Additionally, a district court can ultimately review the interference decision de novo and further delay final decision in the matter. See 35 U.S.C. § 146 (1988). 3M is entitled by the Declaratory Judgment Act to have a decision on the infringement question and not to have to wait until the interference is finally resolved.
We therefore hold that it was an abuse of discretion to have dismissed a declaratory judgment action for non-infringement based on a pending interference proceeding, when the interference cannot decide (or is not likely to moot) the infringement issues raised and when the declaratory judgment plaintiff will likely suffer significant ongoing harm during any delay.
There may well be situations in which a court should decline to exercise its discretion to assume jurisdiction under the Declaratory Judgment Act when a PTO interference is underway. We do not attempt to anticipate or prejudge such situations not now before us. However, in this case, 3M should have had its rights and obligations determined in a court, as it requested, based on the rights provided to it by the Declaratory Judgment Act. We appreciate that declining to exercise jurisdiction would leave a complicated matter initially in the hands of the expert agency charged with determining whether the '364 patent was properly awarded to the first inventor. See 35 U.S.C. § 102(g). However, under the circumstances we have here, this benefit is subordinate to the rights provided to 3M under the Declaratory Judgment Act.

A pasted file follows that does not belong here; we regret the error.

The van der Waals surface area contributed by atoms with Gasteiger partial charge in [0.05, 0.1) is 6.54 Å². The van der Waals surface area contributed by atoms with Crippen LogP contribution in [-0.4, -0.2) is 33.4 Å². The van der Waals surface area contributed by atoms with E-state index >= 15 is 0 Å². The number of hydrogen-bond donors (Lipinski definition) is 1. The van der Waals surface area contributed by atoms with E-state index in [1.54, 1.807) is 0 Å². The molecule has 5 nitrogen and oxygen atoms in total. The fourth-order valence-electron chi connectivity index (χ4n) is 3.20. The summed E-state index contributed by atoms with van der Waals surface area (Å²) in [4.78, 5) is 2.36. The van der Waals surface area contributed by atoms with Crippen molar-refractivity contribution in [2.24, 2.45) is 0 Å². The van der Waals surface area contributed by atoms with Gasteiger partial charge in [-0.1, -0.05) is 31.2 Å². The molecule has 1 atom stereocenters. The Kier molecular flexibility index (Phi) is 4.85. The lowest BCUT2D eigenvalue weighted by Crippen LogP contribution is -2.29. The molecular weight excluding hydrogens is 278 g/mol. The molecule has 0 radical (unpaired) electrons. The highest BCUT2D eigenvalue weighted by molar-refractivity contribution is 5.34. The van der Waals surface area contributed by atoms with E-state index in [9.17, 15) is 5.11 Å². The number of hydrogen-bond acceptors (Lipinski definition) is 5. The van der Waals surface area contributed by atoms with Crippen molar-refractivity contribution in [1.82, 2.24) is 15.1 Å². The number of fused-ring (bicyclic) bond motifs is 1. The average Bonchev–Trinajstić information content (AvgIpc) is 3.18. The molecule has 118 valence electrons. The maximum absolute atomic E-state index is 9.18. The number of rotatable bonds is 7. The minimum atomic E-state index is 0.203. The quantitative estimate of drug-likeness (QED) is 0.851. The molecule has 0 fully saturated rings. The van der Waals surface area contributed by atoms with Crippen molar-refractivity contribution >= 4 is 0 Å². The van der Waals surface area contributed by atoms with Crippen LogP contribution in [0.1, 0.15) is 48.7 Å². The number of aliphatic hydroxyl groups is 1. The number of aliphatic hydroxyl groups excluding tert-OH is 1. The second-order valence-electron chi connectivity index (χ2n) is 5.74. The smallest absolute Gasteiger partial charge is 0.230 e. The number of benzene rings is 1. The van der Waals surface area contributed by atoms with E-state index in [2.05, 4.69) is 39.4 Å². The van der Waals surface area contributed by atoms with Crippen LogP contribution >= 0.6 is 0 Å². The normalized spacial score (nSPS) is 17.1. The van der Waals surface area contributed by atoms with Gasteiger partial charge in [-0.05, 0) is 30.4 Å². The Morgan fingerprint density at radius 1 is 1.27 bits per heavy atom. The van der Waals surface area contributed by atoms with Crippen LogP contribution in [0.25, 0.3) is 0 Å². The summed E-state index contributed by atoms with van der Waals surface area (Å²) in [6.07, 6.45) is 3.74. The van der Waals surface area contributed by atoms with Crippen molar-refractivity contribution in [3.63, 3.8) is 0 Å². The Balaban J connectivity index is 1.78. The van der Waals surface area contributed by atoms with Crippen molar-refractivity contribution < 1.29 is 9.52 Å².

Norton cites the Seventh Circuit's decision in International Harvester Co. v. Deere Co., 623 F.2d 1207, 206 USPQ 772 (7th Cir. 1980), as support for its position. In that case International Harvester sought a declaration that it was not infringing Deere's patent. The court held that the declaratory judgment action should be dismissed because a pending litigation concerning the patent's validity could possibly moot the declaratory judgment issue. International Harvester is distinguishable from the present case on several grounds. First, the court in International Harvester found that the declaratory judgment action did not involve an actual case or controversy. Here, the district court expressly reserved that issue in light of its disposition of this case. Second, the court in International Harvester found that:
Deere [the patentee] never contacted any of IH's customers or dealers with respect to the CX-41 [the allegedly infringing device] and IH does not contend its ability to sell the CX-41 has been adversely affected by any actions of Deere.